Pope Francis dragged into Falklands row as activist hands him sign

Former Archbishop of Buenos Aires pulled into Argentinian dispute with the UK

 Pope Francis holds a placard reading: ‘It’s time for dialogue between Argentina and the United Kingdom for Falklands.’ A spokesman said:  ‘The Holy Father did not even realise he had this object in his hands.’ Photograph: L’Osservatore Romano/Pool Photo via AP

Pope Francis holds a placard reading: ‘It’s time for dialogue between Argentina and the United Kingdom for Falklands.’ A spokesman said: ‘The Holy Father did not even realise he had this object in his hands.’ Photograph: L’Osservatore Romano/Pool Photo via AP

 

Pope Francis was sucked into Argentina’s dispute with the UK over the Falkland Islands after an activist thrust a sign in his hands calling for dialogue between the two countries and President Cristina Fernandez de Kirchner jumped on the opportunity to rekindle the fight.

Ms Fernandez tweeted a photo of the pope, the former Archbishop of Buenos Aires, holding the sign, which is part of a campaign marking the 50th anniversary of a United Nations resolution calling for the two countries to hold talks over the dispute.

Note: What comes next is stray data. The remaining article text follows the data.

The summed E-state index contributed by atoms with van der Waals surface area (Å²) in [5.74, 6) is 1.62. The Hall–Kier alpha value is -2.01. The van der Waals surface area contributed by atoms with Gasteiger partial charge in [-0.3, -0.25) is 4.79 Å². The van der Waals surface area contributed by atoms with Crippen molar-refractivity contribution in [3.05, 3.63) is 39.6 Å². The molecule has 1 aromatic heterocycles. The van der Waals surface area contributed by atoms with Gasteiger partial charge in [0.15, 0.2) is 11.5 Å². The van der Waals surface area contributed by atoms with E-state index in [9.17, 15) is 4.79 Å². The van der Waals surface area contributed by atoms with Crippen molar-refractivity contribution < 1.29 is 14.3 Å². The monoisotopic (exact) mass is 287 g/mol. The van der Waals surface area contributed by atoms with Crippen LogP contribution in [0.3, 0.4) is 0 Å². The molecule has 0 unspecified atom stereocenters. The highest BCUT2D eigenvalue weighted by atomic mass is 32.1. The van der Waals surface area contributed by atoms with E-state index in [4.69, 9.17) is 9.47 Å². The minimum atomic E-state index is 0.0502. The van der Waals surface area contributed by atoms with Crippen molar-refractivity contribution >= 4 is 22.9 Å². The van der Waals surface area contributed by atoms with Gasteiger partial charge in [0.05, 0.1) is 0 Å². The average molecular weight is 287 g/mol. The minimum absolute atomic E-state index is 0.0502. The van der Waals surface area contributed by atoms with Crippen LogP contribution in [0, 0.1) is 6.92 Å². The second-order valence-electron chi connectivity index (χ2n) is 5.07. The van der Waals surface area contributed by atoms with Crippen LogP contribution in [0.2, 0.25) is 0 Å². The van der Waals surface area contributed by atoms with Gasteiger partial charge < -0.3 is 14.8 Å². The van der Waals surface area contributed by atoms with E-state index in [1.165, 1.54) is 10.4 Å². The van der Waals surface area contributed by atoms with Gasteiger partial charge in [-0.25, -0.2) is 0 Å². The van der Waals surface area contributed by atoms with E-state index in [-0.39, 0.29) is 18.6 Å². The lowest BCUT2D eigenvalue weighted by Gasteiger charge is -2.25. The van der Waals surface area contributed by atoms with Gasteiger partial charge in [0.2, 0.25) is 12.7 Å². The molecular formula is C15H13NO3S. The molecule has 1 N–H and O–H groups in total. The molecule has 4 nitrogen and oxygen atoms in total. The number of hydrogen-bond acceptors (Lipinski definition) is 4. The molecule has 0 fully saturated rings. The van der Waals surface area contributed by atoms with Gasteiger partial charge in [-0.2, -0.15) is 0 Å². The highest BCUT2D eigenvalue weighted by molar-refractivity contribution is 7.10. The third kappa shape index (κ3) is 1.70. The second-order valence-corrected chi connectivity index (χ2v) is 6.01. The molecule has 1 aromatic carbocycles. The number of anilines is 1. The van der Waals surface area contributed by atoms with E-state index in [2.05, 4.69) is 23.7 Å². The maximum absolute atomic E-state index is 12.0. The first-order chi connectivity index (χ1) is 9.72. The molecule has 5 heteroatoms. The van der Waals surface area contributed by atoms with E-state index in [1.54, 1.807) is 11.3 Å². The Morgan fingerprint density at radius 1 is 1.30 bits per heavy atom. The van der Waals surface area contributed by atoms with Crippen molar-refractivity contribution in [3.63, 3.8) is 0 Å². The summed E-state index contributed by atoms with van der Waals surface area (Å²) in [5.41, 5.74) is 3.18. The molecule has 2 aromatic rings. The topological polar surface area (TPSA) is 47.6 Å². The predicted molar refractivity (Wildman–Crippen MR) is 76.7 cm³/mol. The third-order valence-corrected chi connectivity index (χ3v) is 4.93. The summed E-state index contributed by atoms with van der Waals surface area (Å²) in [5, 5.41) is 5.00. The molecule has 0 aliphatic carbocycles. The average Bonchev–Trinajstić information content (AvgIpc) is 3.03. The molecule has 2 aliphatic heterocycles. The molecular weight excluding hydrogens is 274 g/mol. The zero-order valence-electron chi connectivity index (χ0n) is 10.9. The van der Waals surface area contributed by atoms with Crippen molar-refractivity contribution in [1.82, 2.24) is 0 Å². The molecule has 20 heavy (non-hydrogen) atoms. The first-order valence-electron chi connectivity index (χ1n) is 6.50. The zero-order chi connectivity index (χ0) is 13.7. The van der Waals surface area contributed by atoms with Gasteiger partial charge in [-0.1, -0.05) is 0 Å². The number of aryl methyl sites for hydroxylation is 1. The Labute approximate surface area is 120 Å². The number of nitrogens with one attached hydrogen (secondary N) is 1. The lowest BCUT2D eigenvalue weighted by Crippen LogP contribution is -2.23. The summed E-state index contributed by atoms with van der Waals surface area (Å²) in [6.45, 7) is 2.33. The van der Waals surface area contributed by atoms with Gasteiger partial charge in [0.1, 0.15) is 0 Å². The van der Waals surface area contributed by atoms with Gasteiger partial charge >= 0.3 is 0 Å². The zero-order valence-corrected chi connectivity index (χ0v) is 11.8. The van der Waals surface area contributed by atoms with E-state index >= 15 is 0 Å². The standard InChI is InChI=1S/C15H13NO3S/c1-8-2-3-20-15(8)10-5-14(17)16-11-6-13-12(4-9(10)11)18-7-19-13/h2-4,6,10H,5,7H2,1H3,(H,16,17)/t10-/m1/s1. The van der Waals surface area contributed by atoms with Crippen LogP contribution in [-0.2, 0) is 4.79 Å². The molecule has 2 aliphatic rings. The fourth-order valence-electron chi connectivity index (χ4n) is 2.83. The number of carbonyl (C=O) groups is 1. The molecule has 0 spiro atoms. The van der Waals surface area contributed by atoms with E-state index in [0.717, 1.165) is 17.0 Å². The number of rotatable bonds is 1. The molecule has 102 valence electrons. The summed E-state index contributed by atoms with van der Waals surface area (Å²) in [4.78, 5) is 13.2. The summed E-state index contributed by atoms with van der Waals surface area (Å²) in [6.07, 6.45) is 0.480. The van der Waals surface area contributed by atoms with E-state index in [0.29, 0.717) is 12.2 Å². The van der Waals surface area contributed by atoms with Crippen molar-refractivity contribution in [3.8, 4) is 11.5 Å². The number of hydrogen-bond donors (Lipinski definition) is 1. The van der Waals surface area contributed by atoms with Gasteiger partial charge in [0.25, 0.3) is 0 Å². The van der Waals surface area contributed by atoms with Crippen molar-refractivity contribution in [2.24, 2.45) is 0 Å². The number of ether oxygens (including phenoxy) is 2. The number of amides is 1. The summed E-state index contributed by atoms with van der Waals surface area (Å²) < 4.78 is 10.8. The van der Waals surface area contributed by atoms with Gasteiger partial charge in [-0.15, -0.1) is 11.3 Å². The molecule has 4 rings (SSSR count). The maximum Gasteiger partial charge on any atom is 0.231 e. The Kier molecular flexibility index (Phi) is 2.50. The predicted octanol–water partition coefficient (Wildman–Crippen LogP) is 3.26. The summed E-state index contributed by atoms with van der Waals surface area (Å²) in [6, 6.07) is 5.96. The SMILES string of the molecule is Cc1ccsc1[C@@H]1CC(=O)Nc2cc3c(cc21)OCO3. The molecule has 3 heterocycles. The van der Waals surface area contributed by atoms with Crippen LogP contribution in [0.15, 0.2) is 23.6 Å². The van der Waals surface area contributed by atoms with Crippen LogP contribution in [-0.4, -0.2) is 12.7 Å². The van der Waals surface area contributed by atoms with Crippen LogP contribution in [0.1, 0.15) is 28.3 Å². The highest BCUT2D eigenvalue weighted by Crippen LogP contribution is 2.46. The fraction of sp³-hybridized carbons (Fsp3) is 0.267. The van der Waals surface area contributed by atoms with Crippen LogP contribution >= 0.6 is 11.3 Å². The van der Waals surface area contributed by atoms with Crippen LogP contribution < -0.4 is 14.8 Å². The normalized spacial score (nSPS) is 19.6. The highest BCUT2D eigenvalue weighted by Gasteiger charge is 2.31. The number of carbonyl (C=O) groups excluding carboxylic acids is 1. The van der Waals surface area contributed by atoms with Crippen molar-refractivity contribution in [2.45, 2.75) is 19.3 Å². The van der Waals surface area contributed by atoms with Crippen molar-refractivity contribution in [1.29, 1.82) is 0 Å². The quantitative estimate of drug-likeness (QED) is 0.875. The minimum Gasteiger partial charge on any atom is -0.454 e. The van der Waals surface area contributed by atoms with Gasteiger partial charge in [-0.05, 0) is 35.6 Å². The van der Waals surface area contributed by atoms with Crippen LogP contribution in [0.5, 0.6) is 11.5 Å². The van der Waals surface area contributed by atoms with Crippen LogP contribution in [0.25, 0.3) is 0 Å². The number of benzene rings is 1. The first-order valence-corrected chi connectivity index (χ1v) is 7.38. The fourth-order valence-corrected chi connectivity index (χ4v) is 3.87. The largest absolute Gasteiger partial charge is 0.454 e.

The pope swiftly quashed the attempt to link him to the cause after his spokesman said the small poster was handed over during a weekly public gathering when lots of people give him things and he had no idea what the item was.

“The Holy Father did not even realise he had this object in his hands. He has discovered this just now after seeing the photograph,” Father Ciro Benedettini said. “The picture was taken during the general audience when many people give items to the Holy Father.”

Ms Fernandez has persistently lobbied the pope to intervene on her country’s behalf but the Vatican has been clear it doesn’t wish to involve itself in the dispute.

Tensions between the two countries culminated in war in 1982 after Argentine forces invaded the islands. More recently, the discovery of oil off the archipelago’s shores prompted the South American nation to file criminal charges against oil companies operating in the area.

The Argentine foreign ministry said in April it called in the UK ambassador to explain plans to raise defence spending on the islands to £180 million (€252 million) over the next 10 years. Ms Fernandez said an announcement by Premier Oil and Falklands Oil and Gas in April of a discovery of oil was a “provocation”.

She also said that while the islands, which Argentina calls the Malvinas, will be Argentine sooner or later, the South American nation isn’t a threat to the UK. or the Falklands. Argentina will continue to press for constructive dialogue to resolve the dispute, she said. – (Bloomberg)